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A person commits burglary in the second degree when he or she knowingly enters a building with the intent to commit a crime and where factors tending to increase the likelihood of physical injury are present (N.Y. Penal Law § 140.25(1)) or the building is a dwelling (N.Y. Penal Law § 140.25(2)). A dwelling is defined as a building which is usually occupied by a person lodging therein at night (N.Y. Penal Law § 140.00(3)).
In August 1999, the only occupant of the subject premises died in a motorcycle accident. Defendant Earl Barney, knowing that the house's occupant recently died, entered it in an attempt to steal the marijuana kept in the house. He was unable to locate the marijuana, thus, he began to gather other property found in the house but the police, summoned by a neighbor, came and arrested him. At the time, the utilities were still connected and the house was furnished. Although the house was owned by decedent's mother, she maintained a separate residence and had no intention of moving in. Defendant was indicted for second degree burglary and attempted petit larceny. At trial, the court denied his request to submit the lesser included offenses of burglary in the third degree or criminal trespass in the third degree to the jury, and denied defendant's motion to dismiss the charge of second-degree burglary on the ground of insufficient evidence. Defendant was subsequently convicted of burglary in the second degree and attempted petit larceny. The appellate division affirmed the conviction and held that a consideration of all the relevant factors supported the conclusion that the dwelling retained its character as such based upon its immediate past residential use. Defendant sought review.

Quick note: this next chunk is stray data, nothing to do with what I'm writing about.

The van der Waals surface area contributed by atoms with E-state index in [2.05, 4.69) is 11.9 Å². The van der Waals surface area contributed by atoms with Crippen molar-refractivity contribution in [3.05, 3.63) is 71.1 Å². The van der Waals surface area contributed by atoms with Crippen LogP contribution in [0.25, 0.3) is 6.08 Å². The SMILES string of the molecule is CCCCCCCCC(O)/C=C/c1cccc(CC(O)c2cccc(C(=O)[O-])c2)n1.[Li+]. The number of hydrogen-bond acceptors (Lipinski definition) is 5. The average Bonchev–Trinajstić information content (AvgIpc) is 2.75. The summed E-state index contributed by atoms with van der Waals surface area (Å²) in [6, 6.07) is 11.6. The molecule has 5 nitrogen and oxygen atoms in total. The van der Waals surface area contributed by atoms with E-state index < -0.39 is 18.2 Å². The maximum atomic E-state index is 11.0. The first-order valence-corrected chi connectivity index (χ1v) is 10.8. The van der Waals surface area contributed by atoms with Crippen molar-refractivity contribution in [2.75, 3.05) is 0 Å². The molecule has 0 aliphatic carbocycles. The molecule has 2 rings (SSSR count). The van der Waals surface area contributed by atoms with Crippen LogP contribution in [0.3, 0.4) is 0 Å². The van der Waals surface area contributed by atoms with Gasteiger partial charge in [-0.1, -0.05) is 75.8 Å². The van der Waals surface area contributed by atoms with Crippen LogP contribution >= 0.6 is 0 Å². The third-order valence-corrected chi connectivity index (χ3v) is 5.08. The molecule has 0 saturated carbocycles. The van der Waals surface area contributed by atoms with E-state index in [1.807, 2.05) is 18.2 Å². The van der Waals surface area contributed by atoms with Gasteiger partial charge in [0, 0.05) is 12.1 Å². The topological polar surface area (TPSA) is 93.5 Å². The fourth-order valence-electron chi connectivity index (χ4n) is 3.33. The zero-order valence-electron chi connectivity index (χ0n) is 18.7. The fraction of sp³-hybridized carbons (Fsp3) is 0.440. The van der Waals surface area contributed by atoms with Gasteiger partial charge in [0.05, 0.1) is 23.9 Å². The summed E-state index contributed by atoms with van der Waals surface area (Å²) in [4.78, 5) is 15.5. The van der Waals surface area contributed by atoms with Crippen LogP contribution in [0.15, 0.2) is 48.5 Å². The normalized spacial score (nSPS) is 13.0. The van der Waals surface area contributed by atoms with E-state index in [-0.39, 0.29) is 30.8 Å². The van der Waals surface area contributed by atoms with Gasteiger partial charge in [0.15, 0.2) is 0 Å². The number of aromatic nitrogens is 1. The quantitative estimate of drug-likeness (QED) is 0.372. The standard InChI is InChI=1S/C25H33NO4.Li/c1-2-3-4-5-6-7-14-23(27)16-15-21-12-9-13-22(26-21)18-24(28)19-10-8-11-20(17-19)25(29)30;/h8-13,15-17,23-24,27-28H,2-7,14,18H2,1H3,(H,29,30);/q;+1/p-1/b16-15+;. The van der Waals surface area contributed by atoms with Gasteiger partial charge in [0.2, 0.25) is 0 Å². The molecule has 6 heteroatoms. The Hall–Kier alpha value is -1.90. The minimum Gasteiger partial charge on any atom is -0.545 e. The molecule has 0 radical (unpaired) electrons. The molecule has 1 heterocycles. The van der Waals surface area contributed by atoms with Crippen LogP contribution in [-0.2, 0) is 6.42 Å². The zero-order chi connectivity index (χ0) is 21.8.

Was the defendant’s conviction proper?
The court affirmed the appellate court’s judgment and held that a "dwelling," for purposes of a burglary prosecution, was a building usually occupied by a person lodging therein at night, under N.Y. Penal Law § 140.00(3). In this case, since the house still had working utilities and contained the decedent's property, the jury could find it fit the statutory definition. The appellate court also held that defendant was not entitled to a lesser-included offense instruction for third degree burglary, under N.Y. Penal Law § 140.20, which was burglary of a building, because under no reasonable view of the evidence did the appellant commit third degree burglary but not second degree burglary, under N.Y. Penal Law § 140.25(2), because under no reasonable view of the evidence was the house not a dwelling, given the statutory definition, despite the lack of its occupant's intent to return. The court ruled that the house did not lose its character as a dwelling immediately upon its sole occupant's death. Also, a sufficient record was not presented to allow review of appellant’s argument that the trial court erred in refusing to accept his waiver of his right to be present during voir dire.